Bahamasair Chairman Tommy Turnquest indicated yesterday that the airline is on standby for whenever the determination is made to bring Bahamians home. He did not specify when the national air carrier intends to fly again.
On March 27, the government expanded its border closure to include all incoming individuals into the country, including citizens and residents, which left hundreds of Bahamians stranded abroad and their families begging for special considerations to be made.
However, the government remained firm in its position to keep the borders closed in an effort to stem the spread of the novel coronavirus (COVID-19) pandemic.
“Bahamasair is involved in a committee that the government has set up. An official from Bahamasair has been meeting with members of the government, and so once a final determination is made, Bahamasair will be involved,” Turnquest told Guardian Business yesterday.
“In terms of the specifics and the details, I really can’t tell you that.”
Asked if the airline was preparing to fly in the near future, Turnquest said, “We would love to assist bringing Bahamians home. I can’t say more than that at this stage.”
The government has come under scrutiny after it was revealed last week that Americans traveling on a private aircraft were allowed to enter the country without a negative COVID-19 test, which was a mandated requirement for all foreigners, residents and citizens to return to The Bahamas.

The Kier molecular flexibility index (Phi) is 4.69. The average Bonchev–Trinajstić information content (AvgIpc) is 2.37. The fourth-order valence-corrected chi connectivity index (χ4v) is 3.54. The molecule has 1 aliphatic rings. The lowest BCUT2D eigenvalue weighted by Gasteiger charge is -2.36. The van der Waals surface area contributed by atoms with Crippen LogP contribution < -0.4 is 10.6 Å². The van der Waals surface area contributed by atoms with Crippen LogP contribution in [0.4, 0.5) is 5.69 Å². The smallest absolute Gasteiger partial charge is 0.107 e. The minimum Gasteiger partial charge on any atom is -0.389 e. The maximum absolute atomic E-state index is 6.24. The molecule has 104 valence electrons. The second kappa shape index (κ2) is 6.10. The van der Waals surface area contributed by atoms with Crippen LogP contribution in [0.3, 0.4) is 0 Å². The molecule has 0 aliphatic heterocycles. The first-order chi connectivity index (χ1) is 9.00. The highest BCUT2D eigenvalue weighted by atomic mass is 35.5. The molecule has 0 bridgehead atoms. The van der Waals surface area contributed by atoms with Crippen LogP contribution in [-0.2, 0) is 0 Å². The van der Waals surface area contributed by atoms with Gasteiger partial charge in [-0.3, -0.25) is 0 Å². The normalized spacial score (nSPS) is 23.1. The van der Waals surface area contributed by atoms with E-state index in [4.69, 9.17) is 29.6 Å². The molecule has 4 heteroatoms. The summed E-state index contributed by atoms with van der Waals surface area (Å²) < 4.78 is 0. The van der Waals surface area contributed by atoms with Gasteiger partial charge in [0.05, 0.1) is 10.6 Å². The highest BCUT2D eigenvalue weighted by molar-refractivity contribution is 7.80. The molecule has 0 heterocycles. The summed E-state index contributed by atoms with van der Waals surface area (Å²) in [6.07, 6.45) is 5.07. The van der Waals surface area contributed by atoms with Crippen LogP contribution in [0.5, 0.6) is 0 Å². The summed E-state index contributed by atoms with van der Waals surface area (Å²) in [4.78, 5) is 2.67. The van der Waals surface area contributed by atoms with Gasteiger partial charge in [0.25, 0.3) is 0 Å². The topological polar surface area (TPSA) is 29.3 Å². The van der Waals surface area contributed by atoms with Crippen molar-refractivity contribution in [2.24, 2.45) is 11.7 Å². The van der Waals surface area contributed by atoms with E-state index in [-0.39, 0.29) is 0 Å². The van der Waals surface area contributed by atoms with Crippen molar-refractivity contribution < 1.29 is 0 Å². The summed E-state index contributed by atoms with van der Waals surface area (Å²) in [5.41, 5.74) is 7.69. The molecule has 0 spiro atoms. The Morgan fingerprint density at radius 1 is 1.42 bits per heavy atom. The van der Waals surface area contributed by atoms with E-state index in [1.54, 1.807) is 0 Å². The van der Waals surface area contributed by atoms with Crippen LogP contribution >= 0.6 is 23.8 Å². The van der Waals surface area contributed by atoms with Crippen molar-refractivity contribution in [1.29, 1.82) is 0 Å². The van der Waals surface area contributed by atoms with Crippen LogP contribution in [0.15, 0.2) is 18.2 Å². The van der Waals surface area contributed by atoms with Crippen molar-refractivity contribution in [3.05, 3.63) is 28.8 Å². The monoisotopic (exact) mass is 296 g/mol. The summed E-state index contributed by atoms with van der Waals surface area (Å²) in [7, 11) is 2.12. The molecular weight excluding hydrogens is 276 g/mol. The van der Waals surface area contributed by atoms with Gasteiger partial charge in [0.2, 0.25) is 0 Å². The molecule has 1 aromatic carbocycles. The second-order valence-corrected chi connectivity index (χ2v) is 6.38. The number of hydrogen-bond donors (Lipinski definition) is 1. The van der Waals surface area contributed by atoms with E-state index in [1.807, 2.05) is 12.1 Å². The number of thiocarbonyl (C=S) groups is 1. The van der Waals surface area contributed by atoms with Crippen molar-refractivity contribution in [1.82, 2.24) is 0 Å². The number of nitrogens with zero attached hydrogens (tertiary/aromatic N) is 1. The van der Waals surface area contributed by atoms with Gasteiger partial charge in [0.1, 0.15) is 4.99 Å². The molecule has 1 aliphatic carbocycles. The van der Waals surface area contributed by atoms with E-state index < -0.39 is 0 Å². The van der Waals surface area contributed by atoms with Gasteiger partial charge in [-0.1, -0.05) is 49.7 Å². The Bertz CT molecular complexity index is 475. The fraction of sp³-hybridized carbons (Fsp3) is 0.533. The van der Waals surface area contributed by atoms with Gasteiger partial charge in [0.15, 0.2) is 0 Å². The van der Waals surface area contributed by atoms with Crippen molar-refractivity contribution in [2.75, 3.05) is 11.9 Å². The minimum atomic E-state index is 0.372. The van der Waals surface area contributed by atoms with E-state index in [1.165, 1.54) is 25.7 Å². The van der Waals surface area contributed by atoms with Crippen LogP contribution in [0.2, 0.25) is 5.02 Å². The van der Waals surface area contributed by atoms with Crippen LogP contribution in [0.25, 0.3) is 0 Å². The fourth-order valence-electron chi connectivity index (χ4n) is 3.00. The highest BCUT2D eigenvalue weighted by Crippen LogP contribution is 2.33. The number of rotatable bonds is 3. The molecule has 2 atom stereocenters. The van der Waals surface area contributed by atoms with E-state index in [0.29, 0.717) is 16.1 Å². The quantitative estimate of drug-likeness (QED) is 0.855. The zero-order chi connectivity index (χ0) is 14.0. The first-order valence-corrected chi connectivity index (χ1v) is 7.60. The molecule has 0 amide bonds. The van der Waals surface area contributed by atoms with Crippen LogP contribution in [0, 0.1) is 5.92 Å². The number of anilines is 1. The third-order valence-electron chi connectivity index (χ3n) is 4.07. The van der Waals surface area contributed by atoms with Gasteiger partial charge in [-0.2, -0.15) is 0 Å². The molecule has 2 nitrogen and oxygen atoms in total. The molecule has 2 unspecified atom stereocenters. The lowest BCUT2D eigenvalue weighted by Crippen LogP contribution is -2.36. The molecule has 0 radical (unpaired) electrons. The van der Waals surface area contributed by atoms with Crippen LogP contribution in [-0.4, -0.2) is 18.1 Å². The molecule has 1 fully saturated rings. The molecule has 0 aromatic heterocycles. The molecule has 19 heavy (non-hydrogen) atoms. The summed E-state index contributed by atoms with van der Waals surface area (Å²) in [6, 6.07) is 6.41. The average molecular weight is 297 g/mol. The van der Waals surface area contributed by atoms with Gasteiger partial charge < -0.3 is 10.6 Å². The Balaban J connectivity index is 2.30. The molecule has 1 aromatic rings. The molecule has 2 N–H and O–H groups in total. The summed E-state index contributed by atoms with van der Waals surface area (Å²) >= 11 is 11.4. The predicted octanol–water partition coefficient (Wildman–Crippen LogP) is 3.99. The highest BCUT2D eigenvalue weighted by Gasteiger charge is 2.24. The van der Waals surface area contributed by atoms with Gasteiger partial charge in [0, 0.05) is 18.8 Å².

In a national address yesterday, Prime Minister Dr. Hubert Minnis said “citizens and legal residents of The Bahamas, the latter with a home in The Bahamas, will be permitted entry into The Bahamas via air travel to New Providence or Grand Bahama unless approved otherwise”.
He continued, “Those individuals in these categories are to make contact with the nearest Bahamas embassy or consulate to them. Aircraft and airlines proposing to carry such individuals are required to make flight applications in the normal course to the Department of Civil Aviation.”
Turnquest said yesterday that Bahamasair has not made new arrangements at this time, but has already discussed safe flying protocols.
“We haven’t finalized those plans as yet, but in terms of protocols there will have to be a requirement to wear masks. That goes without saying. What we haven’t determined is how we’re going to utilize seating on the plane. So for example, in our 737s we have 60 seats across, two on each side of the isles. On the 500s there are 20 rows, so what is likely to happen is we’re likely to give up 20 seats on that plane so that there are no middle seats. That’s our initial thought. As I understand from a previous meeting, and I’m not on the committee, there is some thought in even having less than four across, so we will have to see,” he said.
Bahamasair grounded its entire fleet shortly after the prime minister announced a national state of emergency due to the COVID-19 pandemic.